Neighbors Nervous About New Gleason Operator
Written by Charlotte Libov on October 26, 2006
By Charlotte Libov
Now that Live Nation is the winner to take over Miami Beach’s Jackie Gleason Theater for the Performing Arts, some residents and businesses are worried that the performances offered by the music-oriented promoter will draw a predominantly young crowd that could prove detrimental to nearby businesses.
At a meeting last week, the Miami Beach City Commission voted to give Live Nation a 15-year lease to run the 2,700-seat city-owned theater. The Los Angeles company is the country’s largest concert promoter. It owns, operates or has booking rights for more than 150 venues worldwide.
The decision came after Cirque du Soleil, once considered the leading contender to assume operations at the theater, pulled out of consideration hours before the meeting at which Live Nation beat out AEG Live, its rival in the concert industry.
"I’m very, very pleased with the way things wound up," Mayor David Dermer said a few days after the vote. "What a lot of people have forgotten was that the Gleason was dark, we were losing $1 million a year, and now it’s going to be lit and operated by the biggest operation in the world. It’s a great day for the City of Miami Beach."
Live Nation offered $1 million annual rent for 15 years, with modest annual increases, winning out over AEG’s offering of a base rent of $250,000.
Mr. Dermer said the city will negotiate with Live Nation in hopes of bringing the commission a contract before the end of the year. A majority vote is needed for passage.
Mr. Dermer said he didn’t think the city needed to issue a request for proposals, which had been broached as a motion earlier in the meeting, since the two large entertainment companies already were bidding.
Commissioner Saul Gross said Live Nation offered the city a "much, much" better deal.
"They agreed to pay for all the maintenance of the facility, for the roof and air conditioning, which the city estimated would be $1 million over 10 years. There was less emphasis on the naming rights, plus Live Nation didn’t ask for a termination clause and AEG did. So it was finally clear that Live Nation was better."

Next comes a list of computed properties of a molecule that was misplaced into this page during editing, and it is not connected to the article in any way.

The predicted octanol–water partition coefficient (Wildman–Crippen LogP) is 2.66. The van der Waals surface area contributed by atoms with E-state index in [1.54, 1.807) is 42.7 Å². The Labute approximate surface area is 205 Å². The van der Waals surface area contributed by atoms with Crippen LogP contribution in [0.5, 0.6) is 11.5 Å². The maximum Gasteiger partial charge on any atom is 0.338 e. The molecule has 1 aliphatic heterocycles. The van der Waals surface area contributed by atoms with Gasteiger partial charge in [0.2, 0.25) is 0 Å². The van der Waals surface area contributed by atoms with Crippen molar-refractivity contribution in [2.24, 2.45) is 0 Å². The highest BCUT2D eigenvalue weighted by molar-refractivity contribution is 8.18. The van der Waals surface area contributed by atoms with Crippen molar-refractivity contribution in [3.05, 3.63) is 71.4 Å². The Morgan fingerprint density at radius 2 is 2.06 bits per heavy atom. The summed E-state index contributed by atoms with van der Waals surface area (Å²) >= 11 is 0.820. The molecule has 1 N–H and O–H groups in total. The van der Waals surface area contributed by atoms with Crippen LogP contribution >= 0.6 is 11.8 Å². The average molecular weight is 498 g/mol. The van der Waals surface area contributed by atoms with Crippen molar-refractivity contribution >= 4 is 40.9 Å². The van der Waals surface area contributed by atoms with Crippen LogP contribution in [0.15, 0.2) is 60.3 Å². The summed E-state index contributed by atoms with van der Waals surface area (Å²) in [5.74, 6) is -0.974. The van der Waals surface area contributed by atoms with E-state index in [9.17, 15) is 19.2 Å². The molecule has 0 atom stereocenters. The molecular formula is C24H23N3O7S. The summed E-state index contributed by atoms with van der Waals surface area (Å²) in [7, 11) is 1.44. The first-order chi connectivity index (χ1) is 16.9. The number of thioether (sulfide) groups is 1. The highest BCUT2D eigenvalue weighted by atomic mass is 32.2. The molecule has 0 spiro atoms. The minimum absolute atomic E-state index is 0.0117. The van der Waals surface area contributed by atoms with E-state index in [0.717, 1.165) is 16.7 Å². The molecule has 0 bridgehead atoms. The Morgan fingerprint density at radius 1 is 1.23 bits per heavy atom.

He said he believed the company would bring a "fresh" look to the Gleason and its programming would not be out of line with residents’ wishes.
"I liked their presentation very much," said Commissioner Matti Herrera Bower. "The deal with Live Nation was so much better."
Commissioner Luis Garcia, who cast the sole opposing vote, didn’t agree. "I think the city jumped the gun," he said.
"I wasn’t voting against the company. I think that if we could have made a better deal, we should have made a better deal," he said. "If you can get two companies in a bidding war, that’s the way to go."
The panel’s decision to grant Live Nation the contract on the spot did not sit well with some Miami Beach residents and business owners. They complained the selection came only days after the proposals had been made public and that the city neither issued a request for proposals nor required the companies to compete.
"Our first concern was that if the Cirque deal went through, the theater would have been closed for renovations for two years, and that would be really tough for Lincoln Road," said David Kelsey, president of the South Beach Hotel and Restaurant Association and a former music producer who worked with superstar groups such as the Doors and Jefferson Airplane.
"With the high rent, we would have lost some restaurants," he said. "So everybody was relieved when Cirque pulled out."
Once that happened, though, Mr. Kelsey said, AEG would have showcased variety and "put the Gleason back on the map the way that Jackie Gleason did originally."